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The trials of trapping sugar gliders – five key lessons

The swift parrot is a critically endangered migratory bird that divides its time between Tasmania and mainland Australia. The swift parrot gets its name from its impressive flight speeds, but there is another aspect of this small charismatic bird that is also swift – its rate of decline. The two major factors believed to be contributing to this decline are the loss of foraging and breeding habitat, and predation by the introduced sugar glider.

THE INTRODUCTION OF SUGAR GLIDERS TO TASMANIA

Sugar gliders were likely introduced to Tasmania sometime in the 1800s and they have gone on to become a major predator of swift parrots. Although their name suggests a nectar and fruit-based diet, sugar gliders also prey on insects, small animals and eggs – including nesting swift parrots. When nests are raided by the nocturnal sugar gliders the adult female birds are often killed, as they stay in their nesting hollows at night, and the resulting population imbalance between male and female birds contributes even further to their decline.

Image Credit: Dash Huang

 

 

As part of an Australian Government funded project, NRM South has been exploring ways of reducing the impacts of sugar glider predation on breeding swift parrots. Four field trials carried out between 2019 and 2022 attempted to demonstrate an efficient and cost-effective way of controlling sugar gliders in swift parrot habitat.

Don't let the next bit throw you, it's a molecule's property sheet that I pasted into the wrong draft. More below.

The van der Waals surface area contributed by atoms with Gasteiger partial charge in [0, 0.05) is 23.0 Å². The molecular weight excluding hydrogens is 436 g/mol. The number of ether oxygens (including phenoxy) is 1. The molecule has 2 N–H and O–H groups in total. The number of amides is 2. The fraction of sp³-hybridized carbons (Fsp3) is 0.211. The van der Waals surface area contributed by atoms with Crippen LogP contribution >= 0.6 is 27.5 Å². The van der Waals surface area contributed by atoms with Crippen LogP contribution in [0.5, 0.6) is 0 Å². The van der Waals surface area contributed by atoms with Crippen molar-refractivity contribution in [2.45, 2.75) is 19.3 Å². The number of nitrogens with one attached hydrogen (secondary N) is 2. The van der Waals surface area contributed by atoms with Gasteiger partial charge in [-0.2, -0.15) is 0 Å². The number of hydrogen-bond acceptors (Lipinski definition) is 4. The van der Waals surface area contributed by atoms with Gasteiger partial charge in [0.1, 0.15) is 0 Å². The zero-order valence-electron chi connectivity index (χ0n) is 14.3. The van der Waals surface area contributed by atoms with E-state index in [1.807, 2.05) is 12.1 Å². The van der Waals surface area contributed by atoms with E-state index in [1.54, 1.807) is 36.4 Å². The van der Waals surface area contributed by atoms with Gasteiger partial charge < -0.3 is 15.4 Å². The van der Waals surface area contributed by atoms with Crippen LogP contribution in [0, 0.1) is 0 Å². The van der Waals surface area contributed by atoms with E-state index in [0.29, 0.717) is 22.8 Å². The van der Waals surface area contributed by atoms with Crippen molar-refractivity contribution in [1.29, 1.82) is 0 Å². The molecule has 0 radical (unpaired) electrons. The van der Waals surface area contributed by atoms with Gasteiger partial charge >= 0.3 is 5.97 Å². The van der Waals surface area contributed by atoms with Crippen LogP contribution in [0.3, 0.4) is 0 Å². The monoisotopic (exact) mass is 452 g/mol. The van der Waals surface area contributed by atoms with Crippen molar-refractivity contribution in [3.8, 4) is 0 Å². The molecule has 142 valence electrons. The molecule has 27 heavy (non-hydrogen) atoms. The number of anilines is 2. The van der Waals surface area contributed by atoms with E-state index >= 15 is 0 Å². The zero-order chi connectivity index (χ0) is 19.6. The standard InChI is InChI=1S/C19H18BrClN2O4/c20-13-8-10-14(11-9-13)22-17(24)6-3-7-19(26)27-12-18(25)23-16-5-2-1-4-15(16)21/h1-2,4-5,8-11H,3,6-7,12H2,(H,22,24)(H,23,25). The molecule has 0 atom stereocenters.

These trials have had mixed results with progress impaired by a lack of understanding of sugar glider ecology in Tasmania. While there is a reasonable body of research on sugar gliders from mainland Australia, there a comparatively few studies from Tasmania. Understanding of their basic ecology, such as habitat preferences, home range size, diet, seasonal variation in vocalisations and breeding patterns, remains relatively limited.

Despite these knowledge gaps, the trials have progressed our understanding of how best to trap and control sugar gliders in Tasmania. As the project enters its final year, we review some of the key learnings:

Trapping sugar gliders is possible, but difficult

Our first two trials demonstrated that trapping sugar gliders has a highly variable success rate and is costly. Consistent success in trapping is hampered by a lack of understanding of how glider density varies with habitat type and how they use the habitats they occupy, as well as optimal trapping methods (including optimal trap spacing and height).

Different trap types have varying strengths and weaknesses

Mawbey traps, developed in Tasmania especially for sugar gliders, are a trigger activated baited trap. These traps caught the most gliders (captures on 6.4 % of trap nights in Trial 1, and 2.3 % in Trial 2). However, they need to be monitored daily once activated. As monitoring involves climbing trees, they can’t be used during unfavourable weather (e.g. on windy days). These risks could be mitigated if they can capture gliders successfully when mounted closer to the ground, which may also make them a cheaper option, but this requires further trials.